Updated Multiple NHS hospitals have shut down systems and are telling patients not to come in due to what is being described as a nationwide ransomware attack.
Several hospital trusts, including NHS Mid-Essex CCG and East and North Hertfordshire, have said they are suffering significant IT systems problems.
NHS Digital said: "We're aware that a number of trusts that have reported potential issues to the CareCERT team. We believe it to be ransomware."
Here's the malware attack which appears to have hit NHS hospitals right across England today pic.twitter.com/zIAJ6wbAG5
Lawrence Dunhill (@LawrenceDunhill) May 12, 2017
We're aware of an IT issue affecting NHS computer systems. Please do not attend A&E unless it's an emergency. Thank you for your patience.
NHS Mid Essex CCG (@MidEssexCCG) May 12, 2017
East and North Hertfordshire NHS confirmed in a press statement: "Today, the Trust has experienced a major IT problem, believed to be caused by a cyber attack.
"Immediately on discovery of the problem, the Trust acted to protect its IT systems by shutting them down; it also meant that the Trust's telephone system is not able to accept incoming calls.
"The Trust is postponing all non-urgent activity for today and is asking people not to come to A&E please ring NHS111 for urgent medical advice or 999 if it is a life-threatening emergency."
It said the Trust's IT specialists were working to resolve the problem.
One reader wrote in to inform us of the ongoing issue. He said: "I'm led believe that there is a major attack underway on the NHS with systems down nationwide."
He added: "My wife is a GP and their systems were just shut down and they were told it was because of a 'National hack of the computer health care system'."
Payments appear to be being made to the Bitcoin addresses given in the NHS ransomware attack which in turn confirms that the same strain of malware has infected Telefnica Spain, Gareth Corfield reports.
There are at least two addresses visible in screenshots of the malware reported by British sources.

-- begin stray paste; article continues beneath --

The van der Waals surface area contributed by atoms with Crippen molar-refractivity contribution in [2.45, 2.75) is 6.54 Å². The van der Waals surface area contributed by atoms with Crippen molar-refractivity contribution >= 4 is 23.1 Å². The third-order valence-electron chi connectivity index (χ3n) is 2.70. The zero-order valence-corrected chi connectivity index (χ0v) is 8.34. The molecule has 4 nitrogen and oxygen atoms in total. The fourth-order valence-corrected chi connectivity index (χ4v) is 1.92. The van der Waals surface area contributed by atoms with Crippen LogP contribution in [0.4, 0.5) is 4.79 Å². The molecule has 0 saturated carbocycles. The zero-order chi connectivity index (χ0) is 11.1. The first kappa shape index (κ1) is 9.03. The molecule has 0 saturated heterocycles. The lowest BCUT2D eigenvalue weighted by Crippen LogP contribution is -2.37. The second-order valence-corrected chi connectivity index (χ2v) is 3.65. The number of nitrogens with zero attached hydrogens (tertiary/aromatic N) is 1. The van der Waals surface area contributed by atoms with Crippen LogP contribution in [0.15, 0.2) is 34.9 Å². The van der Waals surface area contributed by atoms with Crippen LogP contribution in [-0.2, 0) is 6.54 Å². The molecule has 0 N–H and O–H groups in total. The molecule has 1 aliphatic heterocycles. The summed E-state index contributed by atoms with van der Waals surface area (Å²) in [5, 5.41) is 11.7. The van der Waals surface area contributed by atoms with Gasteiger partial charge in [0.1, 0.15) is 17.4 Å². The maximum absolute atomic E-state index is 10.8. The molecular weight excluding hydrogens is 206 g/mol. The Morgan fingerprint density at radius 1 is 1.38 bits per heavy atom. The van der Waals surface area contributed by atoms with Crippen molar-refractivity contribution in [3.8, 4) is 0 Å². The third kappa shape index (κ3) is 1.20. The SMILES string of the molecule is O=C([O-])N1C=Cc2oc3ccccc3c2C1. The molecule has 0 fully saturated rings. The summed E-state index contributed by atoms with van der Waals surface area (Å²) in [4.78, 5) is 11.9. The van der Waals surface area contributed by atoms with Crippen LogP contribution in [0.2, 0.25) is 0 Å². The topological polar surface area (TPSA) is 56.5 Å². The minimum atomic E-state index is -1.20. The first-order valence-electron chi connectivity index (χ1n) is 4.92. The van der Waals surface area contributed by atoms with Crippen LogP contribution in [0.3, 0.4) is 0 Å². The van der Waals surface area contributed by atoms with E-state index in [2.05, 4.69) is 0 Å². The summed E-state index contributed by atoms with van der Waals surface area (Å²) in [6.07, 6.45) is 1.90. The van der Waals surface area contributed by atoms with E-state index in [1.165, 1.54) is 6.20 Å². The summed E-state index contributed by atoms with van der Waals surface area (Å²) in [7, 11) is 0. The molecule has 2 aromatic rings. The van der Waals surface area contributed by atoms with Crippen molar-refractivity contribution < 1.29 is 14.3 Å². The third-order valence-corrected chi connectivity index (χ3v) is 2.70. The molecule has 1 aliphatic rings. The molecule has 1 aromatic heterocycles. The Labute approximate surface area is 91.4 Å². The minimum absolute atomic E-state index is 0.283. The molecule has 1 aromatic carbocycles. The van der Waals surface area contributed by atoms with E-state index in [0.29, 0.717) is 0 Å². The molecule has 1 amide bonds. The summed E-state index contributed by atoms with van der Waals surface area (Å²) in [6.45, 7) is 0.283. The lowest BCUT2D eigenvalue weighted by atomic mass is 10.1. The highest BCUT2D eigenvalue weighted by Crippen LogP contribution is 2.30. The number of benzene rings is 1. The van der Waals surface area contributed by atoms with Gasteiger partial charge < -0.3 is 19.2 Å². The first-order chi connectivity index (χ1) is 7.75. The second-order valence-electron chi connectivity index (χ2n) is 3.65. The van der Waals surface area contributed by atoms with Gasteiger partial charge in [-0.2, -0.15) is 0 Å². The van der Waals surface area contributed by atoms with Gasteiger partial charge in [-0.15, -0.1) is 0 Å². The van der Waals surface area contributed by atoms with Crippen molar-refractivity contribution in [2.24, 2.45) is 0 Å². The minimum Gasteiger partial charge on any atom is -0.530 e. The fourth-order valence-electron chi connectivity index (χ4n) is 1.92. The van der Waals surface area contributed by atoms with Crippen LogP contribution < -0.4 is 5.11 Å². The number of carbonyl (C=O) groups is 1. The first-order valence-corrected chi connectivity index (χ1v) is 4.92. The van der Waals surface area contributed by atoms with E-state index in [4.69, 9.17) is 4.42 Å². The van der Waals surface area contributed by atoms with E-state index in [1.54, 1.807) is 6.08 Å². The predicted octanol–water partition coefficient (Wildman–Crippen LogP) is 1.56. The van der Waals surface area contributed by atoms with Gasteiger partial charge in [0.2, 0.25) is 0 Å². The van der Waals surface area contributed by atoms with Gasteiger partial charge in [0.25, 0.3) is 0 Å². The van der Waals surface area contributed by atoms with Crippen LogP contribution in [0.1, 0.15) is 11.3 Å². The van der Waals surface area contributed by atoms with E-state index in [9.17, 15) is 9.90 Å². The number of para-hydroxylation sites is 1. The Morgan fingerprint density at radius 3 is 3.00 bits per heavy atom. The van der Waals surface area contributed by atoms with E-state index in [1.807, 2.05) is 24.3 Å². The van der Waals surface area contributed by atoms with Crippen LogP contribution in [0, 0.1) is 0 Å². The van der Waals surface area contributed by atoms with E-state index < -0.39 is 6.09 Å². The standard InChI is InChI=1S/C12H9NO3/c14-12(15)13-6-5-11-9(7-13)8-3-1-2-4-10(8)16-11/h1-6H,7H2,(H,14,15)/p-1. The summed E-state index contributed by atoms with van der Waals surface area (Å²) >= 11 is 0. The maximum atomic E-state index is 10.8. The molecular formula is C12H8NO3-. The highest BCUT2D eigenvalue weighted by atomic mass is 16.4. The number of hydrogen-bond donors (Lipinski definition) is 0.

One of those addresses, 115p7UMMngoj1pMvkpHijcRdfJNXj6LrLn, is visible in BBC tech editor Rory Cellan-Jones' tweet of a London GP's view of the malware:
Here's what a London GP sees when trying to connect to the NHS network pic.twitter.com/lV8zXarAXS
Rory Cellan-Jones (@ruskin147) May 12, 2017
The same address is visible in BleepingComputer's screenshot of the malware in its report about an earlier infection of Telefnica Spain with malware.
A payment of 0.15 Bitcoin worth roughly $266 dollars at the time of writing was made to that address two hours ago, as the Blockchain tracker shows. It is not possible to say who paid this amount. The NHS attackers are asking for $300 worth of Bitcoin in ransom payments.
NHS Digital confirmed a number of organisations have reported they have suffered a ransomware attack which is affecting a number of different organisations.
It said: "The investigation is at an early stage but we believe the malware variant is Wanna Decryptor. At this stage we do not have any evidence that patient data has been accessed. We will continue to work with affected organisations to confirm this. NHS Digital is working closely with the National Cyber Security Centre, the Department of Health and NHS England to support affected organisations and to recommend appropriate mitigations. This attack was not specifically targeted at the NHS and is affecting organisations from across a range of sectors.
"Our focus is on supporting organisations to manage the incident swiftly and decisively, but we will continue to communicate with NHS colleagues and will share more information as it becomes available."